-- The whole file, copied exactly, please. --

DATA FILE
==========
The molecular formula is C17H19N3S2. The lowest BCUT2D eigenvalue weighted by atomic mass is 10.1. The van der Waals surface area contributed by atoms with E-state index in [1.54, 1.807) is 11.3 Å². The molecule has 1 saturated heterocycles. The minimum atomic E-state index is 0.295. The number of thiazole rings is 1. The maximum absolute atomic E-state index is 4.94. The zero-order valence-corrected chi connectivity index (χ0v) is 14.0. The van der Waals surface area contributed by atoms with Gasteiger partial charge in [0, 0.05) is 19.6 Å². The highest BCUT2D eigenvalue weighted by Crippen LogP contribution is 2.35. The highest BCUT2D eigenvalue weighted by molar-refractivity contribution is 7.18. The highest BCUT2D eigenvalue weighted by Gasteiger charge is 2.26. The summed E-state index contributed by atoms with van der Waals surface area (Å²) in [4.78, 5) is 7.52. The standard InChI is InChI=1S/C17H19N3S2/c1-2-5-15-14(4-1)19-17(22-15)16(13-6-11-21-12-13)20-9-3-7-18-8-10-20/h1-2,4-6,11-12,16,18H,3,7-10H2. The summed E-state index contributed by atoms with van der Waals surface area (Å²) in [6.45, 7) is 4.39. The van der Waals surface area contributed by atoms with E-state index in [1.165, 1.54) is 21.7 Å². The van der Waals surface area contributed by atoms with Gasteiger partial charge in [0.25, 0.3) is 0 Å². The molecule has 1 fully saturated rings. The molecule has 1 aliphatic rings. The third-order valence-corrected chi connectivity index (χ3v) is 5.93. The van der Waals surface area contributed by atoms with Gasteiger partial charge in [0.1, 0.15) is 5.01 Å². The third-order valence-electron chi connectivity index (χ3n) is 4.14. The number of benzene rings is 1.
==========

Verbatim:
The molecular formula is C17H19N3S2. The lowest BCUT2D eigenvalue weighted by atomic mass is 10.1. The van der Waals surface area contributed by atoms with E-state index in [1.54, 1.807) is 11.3 Å². The molecule has 1 saturated heterocycles. The minimum atomic E-state index is 0.295. The number of thiazole rings is 1. The maximum absolute atomic E-state index is 4.94. The zero-order valence-corrected chi connectivity index (χ0v) is 14.0. The van der Waals surface area contributed by atoms with Gasteiger partial charge in [0, 0.05) is 19.6 Å². The highest BCUT2D eigenvalue weighted by Crippen LogP contribution is 2.35. The highest BCUT2D eigenvalue weighted by molar-refractivity contribution is 7.18. The highest BCUT2D eigenvalue weighted by Gasteiger charge is 2.26. The summed E-state index contributed by atoms with van der Waals surface area (Å²) in [4.78, 5) is 7.52. The standard InChI is InChI=1S/C17H19N3S2/c1-2-5-15-14(4-1)19-17(22-15)16(13-6-11-21-12-13)20-9-3-7-18-8-10-20/h1-2,4-6,11-12,16,18H,3,7-10H2. The summed E-state index contributed by atoms with van der Waals surface area (Å²) in [6.45, 7) is 4.39. The van der Waals surface area contributed by atoms with E-state index in [1.165, 1.54) is 21.7 Å². The van der Waals surface area contributed by atoms with Gasteiger partial charge in [0.25, 0.3) is 0 Å². The molecule has 1 fully saturated rings. The molecule has 1 aliphatic rings. The third-order valence-corrected chi connectivity index (χ3v) is 5.93. The van der Waals surface area contributed by atoms with Gasteiger partial charge in [0.1, 0.15) is 5.01 Å². The third-order valence-electron chi connectivity index (χ3n) is 4.14. The number of benzene rings is 1.